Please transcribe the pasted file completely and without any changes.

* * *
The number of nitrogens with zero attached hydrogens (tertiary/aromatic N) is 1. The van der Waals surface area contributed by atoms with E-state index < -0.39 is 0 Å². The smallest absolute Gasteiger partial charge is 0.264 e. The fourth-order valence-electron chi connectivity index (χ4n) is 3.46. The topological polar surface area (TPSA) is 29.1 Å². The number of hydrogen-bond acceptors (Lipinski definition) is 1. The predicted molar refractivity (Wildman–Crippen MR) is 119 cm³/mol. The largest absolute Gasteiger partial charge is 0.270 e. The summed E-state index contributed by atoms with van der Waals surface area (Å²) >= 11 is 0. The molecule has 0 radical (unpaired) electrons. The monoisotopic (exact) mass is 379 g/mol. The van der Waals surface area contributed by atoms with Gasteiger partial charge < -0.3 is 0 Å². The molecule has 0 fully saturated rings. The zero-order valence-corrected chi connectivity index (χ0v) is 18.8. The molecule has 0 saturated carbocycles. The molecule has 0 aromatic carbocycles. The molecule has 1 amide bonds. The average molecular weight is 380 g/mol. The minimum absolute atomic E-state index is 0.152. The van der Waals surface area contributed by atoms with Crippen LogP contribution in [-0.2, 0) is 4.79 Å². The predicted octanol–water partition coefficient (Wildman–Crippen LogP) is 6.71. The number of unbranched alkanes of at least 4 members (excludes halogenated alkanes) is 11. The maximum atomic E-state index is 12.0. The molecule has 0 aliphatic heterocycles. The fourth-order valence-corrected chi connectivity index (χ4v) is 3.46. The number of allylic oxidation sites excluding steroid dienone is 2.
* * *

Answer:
The number of nitrogens with zero attached hydrogens (tertiary/aromatic N) is 1. The van der Waals surface area contributed by atoms with E-state index < -0.39 is 0 Å². The smallest absolute Gasteiger partial charge is 0.264 e. The fourth-order valence-electron chi connectivity index (χ4n) is 3.46. The topological polar surface area (TPSA) is 29.1 Å². The number of hydrogen-bond acceptors (Lipinski definition) is 1. The predicted molar refractivity (Wildman–Crippen MR) is 119 cm³/mol. The largest absolute Gasteiger partial charge is 0.270 e. The summed E-state index contributed by atoms with van der Waals surface area (Å²) >= 11 is 0. The molecule has 0 radical (unpaired) electrons. The monoisotopic (exact) mass is 379 g/mol. The van der Waals surface area contributed by atoms with Gasteiger partial charge < -0.3 is 0 Å². The molecule has 0 fully saturated rings. The zero-order valence-corrected chi connectivity index (χ0v) is 18.8. The molecule has 0 saturated carbocycles. The molecule has 0 aromatic carbocycles. The molecule has 1 amide bonds. The average molecular weight is 380 g/mol. The minimum absolute atomic E-state index is 0.152. The van der Waals surface area contributed by atoms with Crippen LogP contribution in [-0.2, 0) is 4.79 Å². The predicted octanol–water partition coefficient (Wildman–Crippen LogP) is 6.71. The number of unbranched alkanes of at least 4 members (excludes halogenated alkanes) is 11. The maximum atomic E-state index is 12.0. The molecule has 0 aliphatic heterocycles. The fourth-order valence-corrected chi connectivity index (χ4v) is 3.46. The number of allylic oxidation sites excluding steroid dienone is 2.